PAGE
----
In order to contribute to the protection of the right of every person of present and future generations to live in an environment adequate to his or her health and well-being, each Party shall guarantee the rights of access to information, public participation in decision-making, and access to justice in environmental matters in accordance with the provisions of this Convention.[2]

Being rooted in the sustainable development framework and in the advancement of environmental rights as human rights, the Aarhus Convention’s bodies and events have been continuously supporting the use of electronic tools in access to information and justice (e.g. within the Task Force on Access to Justice).

Within these international policy processes, a network of environmental lawyers, Justice and Environment,[3] has been very active in analysing and promoting access to justice, with a special focus on civil society. Part of these efforts has been a comparative analysis of the current status and tendencies of e-justice conducted in 2019, in Austria, Bulgaria, the Czech Republic, Estonia, Hungary, Romania and Slovenia. This analysis showcased the advancements, setbacks and challenges along the way. In our view, such a review of the e-justice practices in the EU countries could also encourage civil society action for advancing effective environmental e-justice in the global South.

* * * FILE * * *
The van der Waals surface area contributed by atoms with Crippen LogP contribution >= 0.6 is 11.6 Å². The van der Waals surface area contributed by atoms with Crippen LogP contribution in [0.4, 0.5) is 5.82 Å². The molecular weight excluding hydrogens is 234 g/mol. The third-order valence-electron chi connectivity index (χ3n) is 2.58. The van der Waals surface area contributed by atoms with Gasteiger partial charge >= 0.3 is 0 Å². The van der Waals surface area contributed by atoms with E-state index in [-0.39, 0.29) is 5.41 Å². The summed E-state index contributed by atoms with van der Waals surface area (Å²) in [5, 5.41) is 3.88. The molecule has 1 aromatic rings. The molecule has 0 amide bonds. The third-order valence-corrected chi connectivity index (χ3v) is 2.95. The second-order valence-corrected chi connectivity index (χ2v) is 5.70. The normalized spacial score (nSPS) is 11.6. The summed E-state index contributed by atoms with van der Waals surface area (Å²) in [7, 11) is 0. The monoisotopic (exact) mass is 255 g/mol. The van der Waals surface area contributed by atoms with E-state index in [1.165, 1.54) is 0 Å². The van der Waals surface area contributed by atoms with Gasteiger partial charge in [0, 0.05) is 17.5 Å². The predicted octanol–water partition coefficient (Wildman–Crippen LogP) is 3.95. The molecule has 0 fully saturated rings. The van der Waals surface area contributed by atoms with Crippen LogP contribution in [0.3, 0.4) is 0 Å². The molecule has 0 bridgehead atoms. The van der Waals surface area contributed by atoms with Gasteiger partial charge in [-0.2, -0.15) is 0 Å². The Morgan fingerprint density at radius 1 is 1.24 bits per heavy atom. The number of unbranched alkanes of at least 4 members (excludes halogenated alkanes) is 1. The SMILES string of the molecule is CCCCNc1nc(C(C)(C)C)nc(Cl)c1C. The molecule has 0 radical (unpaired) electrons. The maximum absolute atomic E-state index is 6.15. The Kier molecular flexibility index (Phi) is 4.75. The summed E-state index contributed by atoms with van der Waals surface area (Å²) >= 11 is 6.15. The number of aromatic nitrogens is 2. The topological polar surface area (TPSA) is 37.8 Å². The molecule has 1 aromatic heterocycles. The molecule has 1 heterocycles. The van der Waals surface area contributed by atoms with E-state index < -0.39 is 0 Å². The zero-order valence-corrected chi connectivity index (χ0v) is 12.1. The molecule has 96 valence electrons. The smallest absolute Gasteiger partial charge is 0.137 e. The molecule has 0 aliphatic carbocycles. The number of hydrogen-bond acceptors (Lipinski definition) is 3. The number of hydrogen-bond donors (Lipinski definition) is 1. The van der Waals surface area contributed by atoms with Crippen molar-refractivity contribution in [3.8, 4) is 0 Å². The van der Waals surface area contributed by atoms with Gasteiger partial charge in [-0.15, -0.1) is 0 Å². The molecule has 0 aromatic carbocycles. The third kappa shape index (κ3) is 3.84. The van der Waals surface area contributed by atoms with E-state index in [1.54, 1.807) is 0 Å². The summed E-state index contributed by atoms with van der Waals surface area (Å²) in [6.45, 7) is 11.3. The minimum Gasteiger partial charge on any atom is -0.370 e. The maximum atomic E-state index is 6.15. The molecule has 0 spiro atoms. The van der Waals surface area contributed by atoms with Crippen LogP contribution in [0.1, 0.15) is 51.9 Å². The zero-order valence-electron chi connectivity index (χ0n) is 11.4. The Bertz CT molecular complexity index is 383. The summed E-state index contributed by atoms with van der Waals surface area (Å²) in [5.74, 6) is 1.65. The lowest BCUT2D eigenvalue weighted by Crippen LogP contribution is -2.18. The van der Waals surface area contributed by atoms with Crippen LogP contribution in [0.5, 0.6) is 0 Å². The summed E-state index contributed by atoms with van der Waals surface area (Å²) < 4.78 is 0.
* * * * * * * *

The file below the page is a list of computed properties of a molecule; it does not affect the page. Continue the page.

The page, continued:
E-justice in seven countries

In the Czech Republic, all kinds of submissions, including evidence, can be made both in "old style" paper version or in electronic form. There are three electronic forms: simple email, email with certified electronic signature, and via a "data box". The first one is not considered an "official" way of submitting a legal submission. Therefore, it must be, within five days, supplemented by an official means of submission – either a "paper" version with a handwritten signature (normally a verification is not required, except in environmental cases), or the other above-mentioned electronic forms.

The "data boxes" are a compulsory way of communication between public bodies. Any individual can ask for a data box to be set up, free of charge. For legal entities such as companies and NGOs, as well as for a number of professions, including attorneys, it is compulsory to have a data box, and the system creates it automatically for them. Once a subject has a data box, the public bodies deliver all documents (judgements, decisions, and other official communication) into the data box. The subject is free to choose if they will also send the submissions to the public bodies via the data box, or using the other forms of communication. Although it is free of charge, it is more comfortable to use for those who use a computer and internet on a daily basis.